German 2 zwei zwo
Maltese 2 zewg tnejn
Chinese 2 liang erh
Hungarian 2 két kettö
Basque 2 bi biga

The most common number to be expressed by a distinct counting form is 2. Others are extremely rarely. It might be expected that the occurrence of distinct counting forms would be greatest for the number 1, and decrease thereafter. Although the counting sequence begins at 1, it is only the utterance of a form for 2 after a form for 1 that confirms that the activity of counting is taking place.


Not all languages have a separate series of ordinal numerals. And some languages only have (or in practice their speakers only use) ordinals for a limited low-valued subset of numbers. Maltese only has distinct ordinals up to `4th'. In Spanish, although ordinals for values higher than 20 are available, e.g. centésimo, `100th', they are rarely used, and a construction with a cardinal is used instead.

Irregularity in the formation of ordinals occurs in various degrees. Some idiosyncratic modification of the cardinal stem may accompany an otherwise regular morphological process, as in English five/fifth. Or the ordinal may bear some unpredictable resemblance to the cardinal, as with English three/third. The extreme case is suppletion, which typically involves the very low numbers, 1, 2, and perhaps 3. Examples with 1/1st are: Greek ena/protos, Welsh un/cyntaf, Italian uno/primo, Finnish yksi/ensimmäinen, and English one/first. Examples with 2/2nd are Greek djo/devteros, Welsh dau/ail, Italian due/secondo and Finnish kaksi/toinen.

The following table summarizes the formation of ordinals in a sample of 17 mainly European languages, from many different language families. It shows clearly how various kinds of irregularity are clustered in the lower range of numbers, with most irregularity in the range 1-4.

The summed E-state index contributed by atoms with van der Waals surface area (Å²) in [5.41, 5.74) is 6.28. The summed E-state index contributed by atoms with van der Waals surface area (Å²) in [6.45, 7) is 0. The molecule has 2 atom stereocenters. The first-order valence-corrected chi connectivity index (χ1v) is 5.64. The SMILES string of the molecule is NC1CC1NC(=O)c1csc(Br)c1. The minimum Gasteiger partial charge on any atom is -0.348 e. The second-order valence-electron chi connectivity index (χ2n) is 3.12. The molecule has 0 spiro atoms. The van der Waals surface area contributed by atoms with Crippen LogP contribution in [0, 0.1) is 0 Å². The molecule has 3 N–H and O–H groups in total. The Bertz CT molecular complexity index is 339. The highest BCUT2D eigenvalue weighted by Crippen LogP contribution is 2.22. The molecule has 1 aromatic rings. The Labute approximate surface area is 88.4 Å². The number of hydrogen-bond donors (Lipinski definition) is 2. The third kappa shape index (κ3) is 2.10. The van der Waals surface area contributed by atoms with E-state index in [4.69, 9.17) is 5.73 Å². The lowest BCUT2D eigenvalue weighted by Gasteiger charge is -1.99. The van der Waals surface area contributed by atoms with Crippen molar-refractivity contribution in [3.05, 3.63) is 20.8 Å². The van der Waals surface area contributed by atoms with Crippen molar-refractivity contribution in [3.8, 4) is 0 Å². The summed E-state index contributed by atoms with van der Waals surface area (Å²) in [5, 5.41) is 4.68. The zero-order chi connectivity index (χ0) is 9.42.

Suppletive and Irregular Ordinals.
Number Suppletive Irregular Regular No distinct
ordinal form
`1' 14 3
`2' 6 3 8
`3' 6 11
`4' 3 14
`5' 2 14 1
`6' 1 15 1
`7' 1 15 1
`8' 1 15 1
`9' 1 15 1
`10' 16 1

Distinct numerals for different objects

Some languages have several sequences of numeral words, and choice of the appropriate numeral depends on the noun being modified. In some cases, such distinct numerals only exist for a small range of numbers, typically in the low range. For the numbers 2 - 6, Bulgarian has a series of numerals, applicable only to male humans. The similar forms for 7 - 10 are marginal or archaic.

Word order

The very lowest-valued numerals in a language sometimes have a different order from the rest. Basque, Arabic, Hebrew and Maltese place the numeral for 1, exceptionally, after the noun, like an adjective, and all other numerals precede the noun (in Vizcayan Basque the numeral for 2 also, exceptionally, follows the noun).

Marking for (in)definiteness

In Albanian, there are separate definite and indefinite numerals for the numbers 1-4. The paradigms for `1' are given below.
Masc. Fem. Masc. Fem.
NOM një një njëri njëra
GEN njëri njëre njërit njërës
DAT njëri njëre njërit njërës
ACC një një njërin njërën
ABL njëri njëre njërit njërës

Lambertz' (1959) grammar, from which this information comes, also mentions distinct definite and indefinite forms for the numerals 2-4, but many, though not all, of his examples do not involve morphological variants of the numerals themselves, but rather a definite particle preposed to the numeral. My own informant, Eranda Kabashi, a speaker of the Geg dialect of Kosovo, recognizes fewer morphological distinctions among the numerals than Lambertz, but nevertheless has some distinct forms for definites and indefinites, for example:

dy vajza
`two girls'

té dyja vajzat
`the two girls'

German has distinct indefinite genitive forms just for the numerals denoting 2 and 3, namely zweier and dreier.

Distinct case forms

The table below shows the maximum number of cases distinguished idiosyncratically on numerals, that is, instances where case-marking on numerals is not by a regular productive process which also applies to other parts of speech, such as adjectives or nouns. The numbers show, for each language, how many distinct rows there are in the case paradigm for each numeral.